However, Merle was actually released from San Quentin a year before Rabbit’s execution on November 3rd, 1960. So either Merle’s memory is wrong, or the prison records are. What’s for sure is the incident had a profound effect on Merle. The question is if he actually witnessed it first hand, or if he got it mixed up with another friend he made on the inside, Caryl Chessman, who was a famous Death Row inmate who wrote four books, and is one of the few American inmates ever executed who never committed murder himself. Haggard met Chessman when they were both in solitary confinement and spoke to each other through a ventilation shaft. Chessman was executed on May 2nd, 1960. The execution of both Chessman and Jimmy “Rabbit” Kendrick became the inspiration for Merle Haggard’s song “Sing Me Back Home.”

Of course, another huge inspiration Merle Haggard received while at San Quentin is when Johnny Cash came to play on New Year’s Day, 1960. Often this date is represented wrong in country history as 1959. Johnny Cash did play San Quentin in 1959 as well, but Haggard at that time did not have the right privileges to be able to attend. It wasn’t until 1960 when Haggard could sit in the audience, and see his future friend perform.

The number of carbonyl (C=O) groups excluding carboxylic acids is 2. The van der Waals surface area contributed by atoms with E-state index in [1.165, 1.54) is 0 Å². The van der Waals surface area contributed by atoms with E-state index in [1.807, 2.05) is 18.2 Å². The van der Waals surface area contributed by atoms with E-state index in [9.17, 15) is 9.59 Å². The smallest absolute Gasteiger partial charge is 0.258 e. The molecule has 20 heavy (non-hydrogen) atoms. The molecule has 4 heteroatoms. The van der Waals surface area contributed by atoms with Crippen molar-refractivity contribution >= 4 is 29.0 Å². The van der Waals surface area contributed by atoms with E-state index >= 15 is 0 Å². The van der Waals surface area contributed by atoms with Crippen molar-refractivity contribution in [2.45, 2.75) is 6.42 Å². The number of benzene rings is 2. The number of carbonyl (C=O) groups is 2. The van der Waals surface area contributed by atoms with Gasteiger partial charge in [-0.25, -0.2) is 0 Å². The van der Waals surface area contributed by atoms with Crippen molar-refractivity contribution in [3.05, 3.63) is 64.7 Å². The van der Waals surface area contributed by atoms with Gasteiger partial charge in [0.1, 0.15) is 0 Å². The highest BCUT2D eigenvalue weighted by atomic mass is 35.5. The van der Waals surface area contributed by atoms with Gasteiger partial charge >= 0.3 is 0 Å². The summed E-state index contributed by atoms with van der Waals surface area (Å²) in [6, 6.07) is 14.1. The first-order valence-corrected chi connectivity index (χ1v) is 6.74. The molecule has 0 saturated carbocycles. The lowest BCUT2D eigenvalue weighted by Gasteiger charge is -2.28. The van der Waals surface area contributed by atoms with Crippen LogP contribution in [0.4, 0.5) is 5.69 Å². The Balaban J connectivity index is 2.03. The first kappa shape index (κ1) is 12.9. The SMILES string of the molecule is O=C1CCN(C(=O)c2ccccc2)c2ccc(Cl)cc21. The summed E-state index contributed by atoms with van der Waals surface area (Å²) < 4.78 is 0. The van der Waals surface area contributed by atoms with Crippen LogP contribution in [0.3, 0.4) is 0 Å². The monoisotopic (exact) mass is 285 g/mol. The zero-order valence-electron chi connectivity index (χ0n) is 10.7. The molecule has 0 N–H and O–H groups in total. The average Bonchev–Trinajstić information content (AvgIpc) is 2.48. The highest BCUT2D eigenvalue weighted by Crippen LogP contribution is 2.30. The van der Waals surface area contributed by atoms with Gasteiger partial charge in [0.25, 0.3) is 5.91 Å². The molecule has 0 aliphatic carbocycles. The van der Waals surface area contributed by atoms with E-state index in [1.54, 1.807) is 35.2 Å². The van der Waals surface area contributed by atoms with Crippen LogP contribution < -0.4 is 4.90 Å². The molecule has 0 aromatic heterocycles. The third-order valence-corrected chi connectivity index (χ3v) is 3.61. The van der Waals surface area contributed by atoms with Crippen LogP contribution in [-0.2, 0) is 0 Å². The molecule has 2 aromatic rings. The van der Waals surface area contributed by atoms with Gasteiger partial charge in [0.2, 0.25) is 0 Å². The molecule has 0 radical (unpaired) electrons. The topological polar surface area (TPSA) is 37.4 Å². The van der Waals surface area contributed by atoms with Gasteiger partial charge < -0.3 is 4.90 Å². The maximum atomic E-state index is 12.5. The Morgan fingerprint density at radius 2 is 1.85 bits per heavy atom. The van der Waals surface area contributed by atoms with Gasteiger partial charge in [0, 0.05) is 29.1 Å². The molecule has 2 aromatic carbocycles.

Before the performance, Haggard had always thought of Cash as kind of corny. But afterwards, that all changed. Haggard recalls that Cash quote, “chewed gum, looked arrogant and flipped the bird to the guards, everything the prisoners wanted him to do. He was a mean mother from the South who was there because he loved us. I became a Johnny Cash fan that day. He had the right attitude.” Unquote. And appreciate, this was nearly a decade before Johnny Cash’s famous live albums from San Quentin and Folsom Prison.